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  1. #1
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    Are modern tires compatable with 1970 Mavic rim?

    I have an old low mileage 531 bike with original 1970 Mavic Monthlery rims. Last time I rode it was 1992. I put new Hutchinson tires on last week (carefully following all standard procedures). I slowly pumped up the tire always checking for bulges or a tube stuck between the wire bead and rim. Everything was fine until I reached 80 psi. The tire slipped off the rim and the tube exploded. After jump starting my heart, I checked the rims and tires for defects. The wire bead looked to have a small crimp in it so I bought a pair of Panaracer Pasela that looked perfect. But once again as I pumped at 80 psi the tire slipped off and the tube exploded. So, what am I doing wrong or are new tires incompatable with these rims?

  2. #2
    Listen to me powers2b's Avatar
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    Do the rims have a lip on the inside?
    The 'lip' is desgned to hold the bead of the tire and create a friction lock.
    If the lip is worn and/or missing then you have a rim that is not as safe as modern rims.
    There are tires that are made to the low end of the tolerance range that will fit tightly over the rim and may be a bit safer to use if you do not want to purchase a new rim.

    Enjoy

  3. #3
    sch
    sch is offline
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    Clincher rims of that era where designed for pressure fit of the tire against the inside of the rim. As Powers says in the '80s a new design was introduced that had a stepoff inside the upper part of the rim wall, and the tires have a corresponding bulge at the edge of the bead. The bulge locks into the stepoff and in theory under inflation pressure locks the tire onto the rim. In practice it is possible to blow the tire off but nowhere near as easily as it used to be. You will have a hard time finding non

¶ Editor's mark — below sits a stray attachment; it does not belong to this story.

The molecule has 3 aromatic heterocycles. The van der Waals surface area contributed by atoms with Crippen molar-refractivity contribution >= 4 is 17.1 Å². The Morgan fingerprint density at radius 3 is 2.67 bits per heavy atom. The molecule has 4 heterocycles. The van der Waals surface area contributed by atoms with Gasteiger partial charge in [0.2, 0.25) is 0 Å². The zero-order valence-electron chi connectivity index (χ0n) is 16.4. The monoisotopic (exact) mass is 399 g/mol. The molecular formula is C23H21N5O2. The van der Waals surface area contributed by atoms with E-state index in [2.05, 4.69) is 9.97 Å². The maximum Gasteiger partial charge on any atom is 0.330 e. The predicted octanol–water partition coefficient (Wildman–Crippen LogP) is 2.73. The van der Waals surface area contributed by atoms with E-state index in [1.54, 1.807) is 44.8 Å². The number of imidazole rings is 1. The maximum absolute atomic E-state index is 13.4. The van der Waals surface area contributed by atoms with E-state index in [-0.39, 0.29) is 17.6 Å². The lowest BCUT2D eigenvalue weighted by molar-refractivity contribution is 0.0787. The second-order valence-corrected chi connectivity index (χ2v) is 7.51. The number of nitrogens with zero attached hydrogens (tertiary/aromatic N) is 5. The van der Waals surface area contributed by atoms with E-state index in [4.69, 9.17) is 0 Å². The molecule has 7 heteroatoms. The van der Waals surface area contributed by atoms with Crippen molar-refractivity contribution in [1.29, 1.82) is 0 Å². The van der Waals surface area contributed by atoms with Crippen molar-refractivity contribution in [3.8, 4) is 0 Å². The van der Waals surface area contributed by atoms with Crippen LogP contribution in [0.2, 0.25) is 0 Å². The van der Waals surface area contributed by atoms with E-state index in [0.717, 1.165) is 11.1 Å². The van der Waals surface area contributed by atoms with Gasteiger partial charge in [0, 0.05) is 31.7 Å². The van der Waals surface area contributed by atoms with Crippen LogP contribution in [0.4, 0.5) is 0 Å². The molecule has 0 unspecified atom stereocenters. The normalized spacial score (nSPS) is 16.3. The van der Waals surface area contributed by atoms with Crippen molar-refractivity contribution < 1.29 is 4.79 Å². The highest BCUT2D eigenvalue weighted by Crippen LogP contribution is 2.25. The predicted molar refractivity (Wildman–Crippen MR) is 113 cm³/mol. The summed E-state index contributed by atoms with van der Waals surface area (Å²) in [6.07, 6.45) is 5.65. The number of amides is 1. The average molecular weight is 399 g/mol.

lipped bead tires. They are obsolete. If the rim does have the lip inside and is not smooth, then you need to take care assembling the tire to be sure the lip has engaged the rim all the way around, you can roll the tire across the floor for a full revolution pushing down on the tire or just squeeze it into the rim while rotating the wheel by hand (off the bike is easier). Check to make sure the tube is not visible between the edge of the tire and the rim. Inflate slowly looking for signs of tire edge lift off from the rim as the pressure goes above 40-50#, look at both sides of the rim.
    This happens to everybody at least once, and when you are up to 80-100# sounds like a *** going off, ruins the tube too....
    Steve

  4. #4
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    Excellent replys. Thanks. Anybody know a source for non-lipped bead tires for my ancient rims?

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